Apocrypha Ancient Jewish writings
They were written between 250 B.C.E. and the early Christian centuries. Are the Apocryphal books inspired Scriptures, should they be part of the bible canon? They were declared to be authoritative scripture at the Council of Trent 1546 so judge for yourself.
They were written between 250 B.C.E. and the early Christian centuries
Its interesting to note that the Authorized King James Bible and William Tyndale Bible included the Apocrypha in their original publications.
What about the book of Jasher? Notice they are refered to in the bible.
"Is it not written in the Book of Jasher?" Joshua 10:13.
"Behold, it is written in the Book of Jasher." 2 Samuel 1:18.
All these scrolls from the Cumran Caves (Dead Seas Scrolls) and a wide variety of other ancient writings in my opinion can be very helpful in giving us background information to understand the Bible we have today. I feel its time to uncensor Bible books that were part of the bible canon. Books like Enoch for example reveal who the Watchers are so its obvious to me they would desired to remove any evidence of fallen angelic activity prior to and after the flood. Yes they have the power to interfier and censor such books so its up to us to uncensor them.
We need to find our roots in the Body of Christ that existed before the Council of Nicea (345 A.D.) and the Reformation. Many on this forum can do that.
Who inspired the Council of Nicea? We must remember that the last Chapter of the Book of Revelation says not to add to 'this book';or take away, well then Watchtower Governing Body stop subtracting to it.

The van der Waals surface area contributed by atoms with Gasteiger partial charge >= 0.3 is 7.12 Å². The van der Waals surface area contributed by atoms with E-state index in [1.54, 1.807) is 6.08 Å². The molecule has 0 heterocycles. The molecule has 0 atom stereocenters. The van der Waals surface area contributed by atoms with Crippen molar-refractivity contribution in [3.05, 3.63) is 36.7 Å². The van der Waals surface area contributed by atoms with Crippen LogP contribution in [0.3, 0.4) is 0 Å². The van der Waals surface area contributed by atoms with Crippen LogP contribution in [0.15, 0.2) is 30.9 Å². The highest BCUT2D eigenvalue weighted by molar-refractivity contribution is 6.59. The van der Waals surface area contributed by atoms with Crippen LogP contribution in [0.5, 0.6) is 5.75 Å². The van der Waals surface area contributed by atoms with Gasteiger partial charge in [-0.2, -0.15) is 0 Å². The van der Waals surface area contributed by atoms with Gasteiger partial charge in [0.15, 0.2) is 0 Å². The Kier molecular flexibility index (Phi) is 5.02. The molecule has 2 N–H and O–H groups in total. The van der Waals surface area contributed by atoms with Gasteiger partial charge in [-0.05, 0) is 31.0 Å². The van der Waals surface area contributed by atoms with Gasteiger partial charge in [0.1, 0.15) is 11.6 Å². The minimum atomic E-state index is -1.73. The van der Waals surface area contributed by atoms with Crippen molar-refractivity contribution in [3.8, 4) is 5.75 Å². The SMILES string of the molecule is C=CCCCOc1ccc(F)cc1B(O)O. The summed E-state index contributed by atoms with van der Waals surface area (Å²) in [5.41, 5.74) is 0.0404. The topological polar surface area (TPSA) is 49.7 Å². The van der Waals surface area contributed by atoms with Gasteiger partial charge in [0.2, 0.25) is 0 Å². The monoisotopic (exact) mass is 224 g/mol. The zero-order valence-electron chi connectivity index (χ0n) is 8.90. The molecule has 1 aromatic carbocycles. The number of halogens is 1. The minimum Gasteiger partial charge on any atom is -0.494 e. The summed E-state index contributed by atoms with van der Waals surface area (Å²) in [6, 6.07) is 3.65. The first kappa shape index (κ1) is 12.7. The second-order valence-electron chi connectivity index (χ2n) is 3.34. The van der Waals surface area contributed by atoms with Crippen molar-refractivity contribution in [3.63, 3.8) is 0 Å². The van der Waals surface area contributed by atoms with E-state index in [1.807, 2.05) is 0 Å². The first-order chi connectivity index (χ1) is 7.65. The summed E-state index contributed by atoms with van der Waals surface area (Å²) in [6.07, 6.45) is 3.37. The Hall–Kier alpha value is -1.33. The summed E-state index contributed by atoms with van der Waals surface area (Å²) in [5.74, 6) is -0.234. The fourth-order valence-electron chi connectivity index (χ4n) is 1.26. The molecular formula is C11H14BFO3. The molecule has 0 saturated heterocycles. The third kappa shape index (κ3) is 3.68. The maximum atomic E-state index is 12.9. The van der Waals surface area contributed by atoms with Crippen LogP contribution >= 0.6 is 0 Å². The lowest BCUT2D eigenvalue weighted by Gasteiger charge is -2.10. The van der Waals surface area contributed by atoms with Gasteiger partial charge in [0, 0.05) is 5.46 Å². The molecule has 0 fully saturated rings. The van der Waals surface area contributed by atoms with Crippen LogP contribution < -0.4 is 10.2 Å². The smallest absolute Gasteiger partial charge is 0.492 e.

Did you know that the Book of Jubilees and the Book of Enoch have always been part of the canon since the time of Christ in the Ethiopian Bible?
Here are some links to books of interest.
A Little history of the dead sea scrolls
Bedouins discovered 300 fragments of other scrolls in Cave 2, including Jubilees & Ben Sirach in the original Hebrew.
One of the most curious scrolls is the Copper Scroll. Discovered in Cave 3, this scroll records a list of 62 underground hiding places throughout the land of Israel. According to the scroll, the deposits contain certain amounts of gold, silver, aromatics, and manuscripts. These are believed to be treasures from the Temple at Jerusalem that were hidden away for safekeeping.
80% of all the scrolls were found here and 90% was published. Cave 4 had 15,000 fragments with 500 different texts.
Caves 5 and 6
Caves 5 and 6 were discovered shortly after cave 4. Caves 5 and 6 yielded a modest find.
Archaeologists discovered caves 7 through 10 in 1955, but did not find many fragments. Cave 7 contained seventeen Greek documents (including 7Q5, which would be the subject of controversy in the succeeding decades). Cave 8 only had five fragments and cave 9 held 18. Cave 10 contained nothing but an ostracon.
The Temple Scroll (so called because more than half of it pertains to the building of the Temple of Jerusalem) was found in Cave 11, and is the longest scroll. Its present length is 26.7 feet (8.148 meters), and the total length of the original scroll must have been over 28 feet (8.75m). This document, sectarian in nature, was regarded by the Yigael Yadin as the Torah according to the Essenes. However, that conflicts with a theory presented by Hartmann Steggemann, a good friend of Yaden, who believed that the Temple Scroll was not considered to be the Torah of the Essenes, but was just another record or document without any special significance. Steggemannâ€™s theory is based on numerous points, for instance, that the Temple Scroll is not once mentioned or referred to in other Essene writings.